An underbidder for snarky website Gawker in last year’s bankruptcy auction is hoping he gets another shot at acquiring it now that Bryan Goldberg’s Bustle Digital Group has put it into mothballs.
Kevin Lee, a co-founder of digital ad agency Didit, had submitted a so-called “stalking horse” bid of $1.3 million at the auction, and then refused to go up when Goldberg’s Bustle materialized and won it in a four-minute auction.
Lee told Media Ink he wants another shot at Gawker following The Post’s report last week that Bustle postponed the website’s relaunch and laid off its entire staff, including Editor-in-Chief Dan Peres.
So far, Goldberg hasn’t responded to Lee’s request for lunch. That may because the Bustle CEO isn’t looking to unload the site that he paid close to $1.5 million to acquire.
“BDG is not entertaining incoming conversations to sell Gawker,” said a spokesperson. “The brand and its archive will continue to live within BDG’s portfolio.”
But with no new content, traffic for the archive continues to erode — falling to 244,000 unique visitors in June 2019 from 471,000 in June 2018, according to Comscore. That’s a nearly 50% tumble.
One of Gawker’s most explosive videos not in the archive drew an invasion of privacy lawsuit from former pro wrestler Hulk Hogan (aka Terry Bollea), who said he suffered emotional pain after Gawker aired a sex tape of him and his then best friend’s wife. A jury awarded Hogan $140 million, forcing then owner Nick Denton to file for Chapter 11 bankruptcy.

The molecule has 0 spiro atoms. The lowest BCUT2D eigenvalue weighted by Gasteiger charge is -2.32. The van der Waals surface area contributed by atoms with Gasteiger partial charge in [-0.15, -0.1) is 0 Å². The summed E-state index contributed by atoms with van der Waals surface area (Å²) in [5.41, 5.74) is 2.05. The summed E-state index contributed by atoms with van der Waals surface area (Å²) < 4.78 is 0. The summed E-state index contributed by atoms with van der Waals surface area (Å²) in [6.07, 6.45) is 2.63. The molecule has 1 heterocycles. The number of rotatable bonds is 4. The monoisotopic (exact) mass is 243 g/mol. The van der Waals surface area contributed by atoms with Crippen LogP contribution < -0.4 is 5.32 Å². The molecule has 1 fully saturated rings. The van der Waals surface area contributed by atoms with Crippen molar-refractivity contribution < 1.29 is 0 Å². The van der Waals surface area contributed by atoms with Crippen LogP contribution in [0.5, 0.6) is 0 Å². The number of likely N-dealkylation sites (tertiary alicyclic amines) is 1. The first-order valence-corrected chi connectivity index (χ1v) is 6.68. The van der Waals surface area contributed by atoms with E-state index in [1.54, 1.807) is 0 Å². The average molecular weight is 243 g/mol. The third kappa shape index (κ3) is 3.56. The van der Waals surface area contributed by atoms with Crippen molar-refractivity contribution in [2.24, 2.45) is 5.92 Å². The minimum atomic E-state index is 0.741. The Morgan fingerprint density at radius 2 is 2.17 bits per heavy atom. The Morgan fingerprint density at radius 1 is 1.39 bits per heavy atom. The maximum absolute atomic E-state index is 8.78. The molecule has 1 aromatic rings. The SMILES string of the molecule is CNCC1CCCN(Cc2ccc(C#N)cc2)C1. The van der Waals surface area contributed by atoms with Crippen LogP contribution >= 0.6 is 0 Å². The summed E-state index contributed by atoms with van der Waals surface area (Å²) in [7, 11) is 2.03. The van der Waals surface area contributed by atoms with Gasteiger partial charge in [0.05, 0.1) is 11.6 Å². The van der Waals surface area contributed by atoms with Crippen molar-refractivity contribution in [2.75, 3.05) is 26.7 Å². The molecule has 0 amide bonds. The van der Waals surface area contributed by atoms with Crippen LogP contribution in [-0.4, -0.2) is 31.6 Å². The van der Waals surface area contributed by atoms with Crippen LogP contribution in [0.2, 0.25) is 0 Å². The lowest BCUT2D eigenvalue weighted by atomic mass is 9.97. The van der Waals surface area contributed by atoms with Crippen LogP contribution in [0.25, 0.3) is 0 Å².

The site went dark in August 2016, but after Bustle gained rights, its archive was searchable.
Lee said he would turn Gawker into a softer version of its former self and into what he described as “Medium for Hollywood.” Under that model, which he called “Cause Marketing,” entertainment stars could post articles. He would sell ads and split the revenue with charities that stars and readers designate.
“This is basically a brand nobody wants,” said Lee. “I don’t think Bryan or anybody else can bring back the old Gawker.
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Lee said he would run it as a not-for-profit, and that he’s reached out to other shut-down indie websites that he’d like to relaunch, including Lena Dunham and Jenni Konner’s The Lenny Report and fashion blogger Tavi Gevinson’s Rookie Mag, both of which folded in 2018.